- •Contact us
- •About us
- •Advertise with the FT
- •Terms & conditions
© The Financial Times Ltd 2013 FT and 'Financial Times' are trademarks of The Financial Times Ltd.
August 26, 2010 12:00 am
Google on Wednesday moved into direct competition with Skype, the internet telephony service, as it unveiled a feature that will enable its Gmail users to call landlines and mobile phones from their e-mail inbox.
The new feature broadens Google’s growing array of communication products and creates a potent rival to Skype, which is preparing for an initial public offering.
“It might cloud the impending IPO a bit,” said Ray Valdes, web analyst at Gartner. Earlier this month, Skype said it planned to raise at least $100m with an offering on Nasdaq by the end of the year.
Google faces an entrenched adversary. Last year, Skype became the leading carrier of international voice calls. In the year to June 30, Skype’s registered users rose from 397m to 560m. Gmail has just over 200m users.
But just 8.1m of Skype’s users pay for the service, and the company relies on these direct payments from these users for most of its revenues.
Google plans to undercut Skype’s prices. In a price comparison chart that showed rates from Google and the “leading internet telephony provider”, Google offered cheaper calls to landlines and mobile phones in the UK, Mexico and France.
In a promotion designed to attract new users, calls to the US and Canada will be free for at least the rest of the year. Calls to other countries will be as low as 2 cents per minute, and will not include a connection fee. The service will become available to US Gmail users in the coming days.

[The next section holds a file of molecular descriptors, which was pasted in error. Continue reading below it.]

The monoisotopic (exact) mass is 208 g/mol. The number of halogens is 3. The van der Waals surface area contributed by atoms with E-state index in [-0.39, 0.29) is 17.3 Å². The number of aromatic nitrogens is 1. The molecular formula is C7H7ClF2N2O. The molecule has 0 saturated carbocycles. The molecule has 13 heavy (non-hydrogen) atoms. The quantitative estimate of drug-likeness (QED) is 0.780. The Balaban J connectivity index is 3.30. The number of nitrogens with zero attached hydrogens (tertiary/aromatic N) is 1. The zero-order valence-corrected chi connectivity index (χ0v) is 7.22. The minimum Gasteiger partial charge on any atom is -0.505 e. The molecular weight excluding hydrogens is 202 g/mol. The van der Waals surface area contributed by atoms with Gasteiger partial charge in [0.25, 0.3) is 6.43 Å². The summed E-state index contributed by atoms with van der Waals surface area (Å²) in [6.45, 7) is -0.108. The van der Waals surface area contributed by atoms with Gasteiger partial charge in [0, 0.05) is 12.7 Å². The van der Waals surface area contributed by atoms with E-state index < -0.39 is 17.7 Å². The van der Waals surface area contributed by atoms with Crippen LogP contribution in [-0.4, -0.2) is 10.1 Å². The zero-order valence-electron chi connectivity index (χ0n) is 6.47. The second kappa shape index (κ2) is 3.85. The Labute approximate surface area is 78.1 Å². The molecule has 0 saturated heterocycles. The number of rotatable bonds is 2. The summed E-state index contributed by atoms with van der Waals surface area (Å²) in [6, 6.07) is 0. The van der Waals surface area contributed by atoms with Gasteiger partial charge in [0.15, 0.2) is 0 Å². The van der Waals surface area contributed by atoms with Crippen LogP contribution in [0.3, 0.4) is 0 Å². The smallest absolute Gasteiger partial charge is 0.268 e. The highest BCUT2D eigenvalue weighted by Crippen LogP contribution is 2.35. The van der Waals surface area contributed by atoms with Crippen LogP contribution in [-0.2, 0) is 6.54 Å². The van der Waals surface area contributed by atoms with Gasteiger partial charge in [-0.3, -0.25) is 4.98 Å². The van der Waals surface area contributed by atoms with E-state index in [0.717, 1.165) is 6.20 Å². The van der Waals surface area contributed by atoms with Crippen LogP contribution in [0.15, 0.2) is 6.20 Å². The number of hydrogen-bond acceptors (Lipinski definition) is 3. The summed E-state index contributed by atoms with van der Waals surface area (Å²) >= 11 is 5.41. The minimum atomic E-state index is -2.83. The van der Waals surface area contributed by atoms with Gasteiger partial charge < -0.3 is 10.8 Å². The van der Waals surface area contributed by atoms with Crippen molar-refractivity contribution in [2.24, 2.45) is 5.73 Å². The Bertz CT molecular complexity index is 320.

Google already offered Gmail users free voice and video calls to other Gmail users, and the company rolled out Google Voice, a call management programme, earlier this year.
“It was only a matter of time before Google moved to Skype-like features,” said Mr Valdes.
In unveiling the feature, Google emphasised the ongoing convergence of traditional telecommunications and the web. “Given that most of us don’t spend all day in front of our computers, we thought, ‘wouldn’t it be nice if you could call people directly on their phones,’” the company said in a blog post.
Analysts said it was too early to tell if low prices and the convenience of the inbox would allow Google to lure users away from Skype.
“Google has huge resources, both technical and financial,” said Mr Valdes. “At the same time it’s very, very early for this to be a significant threat. Skype users are tremendously loyal.”
Skype declined to comment.
Copyright The Financial Times Limited 2013. You may share using our article tools.
Please don't cut articles from FT.com and redistribute by email or post to the web.